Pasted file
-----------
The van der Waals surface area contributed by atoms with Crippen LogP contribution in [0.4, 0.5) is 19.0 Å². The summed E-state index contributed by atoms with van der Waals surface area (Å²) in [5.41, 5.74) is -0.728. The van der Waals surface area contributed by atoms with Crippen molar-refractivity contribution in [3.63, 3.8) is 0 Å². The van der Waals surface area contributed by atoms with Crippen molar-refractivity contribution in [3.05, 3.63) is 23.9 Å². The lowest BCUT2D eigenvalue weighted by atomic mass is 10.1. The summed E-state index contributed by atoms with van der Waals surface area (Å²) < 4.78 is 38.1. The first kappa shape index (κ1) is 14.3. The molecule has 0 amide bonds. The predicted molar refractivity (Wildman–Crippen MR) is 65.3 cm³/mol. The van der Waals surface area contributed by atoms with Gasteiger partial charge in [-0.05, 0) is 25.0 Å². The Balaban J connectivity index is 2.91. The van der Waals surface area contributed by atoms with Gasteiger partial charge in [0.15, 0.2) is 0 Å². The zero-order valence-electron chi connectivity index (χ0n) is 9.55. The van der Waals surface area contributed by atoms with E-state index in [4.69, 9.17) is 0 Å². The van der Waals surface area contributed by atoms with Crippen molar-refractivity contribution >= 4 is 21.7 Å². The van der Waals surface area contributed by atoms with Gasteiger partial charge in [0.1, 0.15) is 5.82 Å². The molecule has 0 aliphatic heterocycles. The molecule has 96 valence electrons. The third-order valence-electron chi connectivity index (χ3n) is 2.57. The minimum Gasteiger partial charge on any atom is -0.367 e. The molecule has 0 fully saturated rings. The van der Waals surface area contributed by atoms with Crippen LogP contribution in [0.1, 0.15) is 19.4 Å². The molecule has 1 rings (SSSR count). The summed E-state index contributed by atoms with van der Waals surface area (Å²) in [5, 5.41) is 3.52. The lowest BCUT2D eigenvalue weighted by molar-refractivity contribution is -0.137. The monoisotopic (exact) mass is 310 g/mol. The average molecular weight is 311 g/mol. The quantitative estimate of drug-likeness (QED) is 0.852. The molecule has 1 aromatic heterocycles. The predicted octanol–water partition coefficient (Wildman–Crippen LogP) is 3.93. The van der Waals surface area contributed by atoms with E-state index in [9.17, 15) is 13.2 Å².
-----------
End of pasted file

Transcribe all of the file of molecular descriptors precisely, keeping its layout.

The van der Waals surface area contributed by atoms with Crippen LogP contribution in [0.4, 0.5) is 19.0 Å². The summed E-state index contributed by atoms with van der Waals surface area (Å²) in [5.41, 5.74) is -0.728. The van der Waals surface area contributed by atoms with Crippen molar-refractivity contribution in [3.63, 3.8) is 0 Å². The van der Waals surface area contributed by atoms with Crippen molar-refractivity contribution in [3.05, 3.63) is 23.9 Å². The lowest BCUT2D eigenvalue weighted by atomic mass is 10.1. The summed E-state index contributed by atoms with van der Waals surface area (Å²) < 4.78 is 38.1. The first kappa shape index (κ1) is 14.3. The molecule has 0 amide bonds. The predicted molar refractivity (Wildman–Crippen MR) is 65.3 cm³/mol. The van der Waals surface area contributed by atoms with Gasteiger partial charge in [-0.05, 0) is 25.0 Å². The Balaban J connectivity index is 2.91. The van der Waals surface area contributed by atoms with Gasteiger partial charge in [0.15, 0.2) is 0 Å². The zero-order valence-electron chi connectivity index (χ0n) is 9.55. The van der Waals surface area contributed by atoms with E-state index in [4.69, 9.17) is 0 Å². The van der Waals surface area contributed by atoms with Crippen molar-refractivity contribution >= 4 is 21.7 Å². The van der Waals surface area contributed by atoms with Gasteiger partial charge in [0.1, 0.15) is 5.82 Å². The molecule has 0 aliphatic heterocycles. The molecule has 96 valence electrons. The third-order valence-electron chi connectivity index (χ3n) is 2.57. The minimum Gasteiger partial charge on any atom is -0.367 e. The molecule has 0 fully saturated rings. The van der Waals surface area contributed by atoms with Crippen LogP contribution in [0.1, 0.15) is 19.4 Å². The molecule has 1 rings (SSSR count). The summed E-state index contributed by atoms with van der Waals surface area (Å²) in [5, 5.41) is 3.52. The lowest BCUT2D eigenvalue weighted by molar-refractivity contribution is -0.137. The monoisotopic (exact) mass is 310 g/mol. The average molecular weight is 311 g/mol. The quantitative estimate of drug-likeness (QED) is 0.852. The molecule has 1 aromatic heterocycles. The predicted octanol–water partition coefficient (Wildman–Crippen LogP) is 3.93. The van der Waals surface area contributed by atoms with E-state index in [9.17, 15) is 13.2 Å².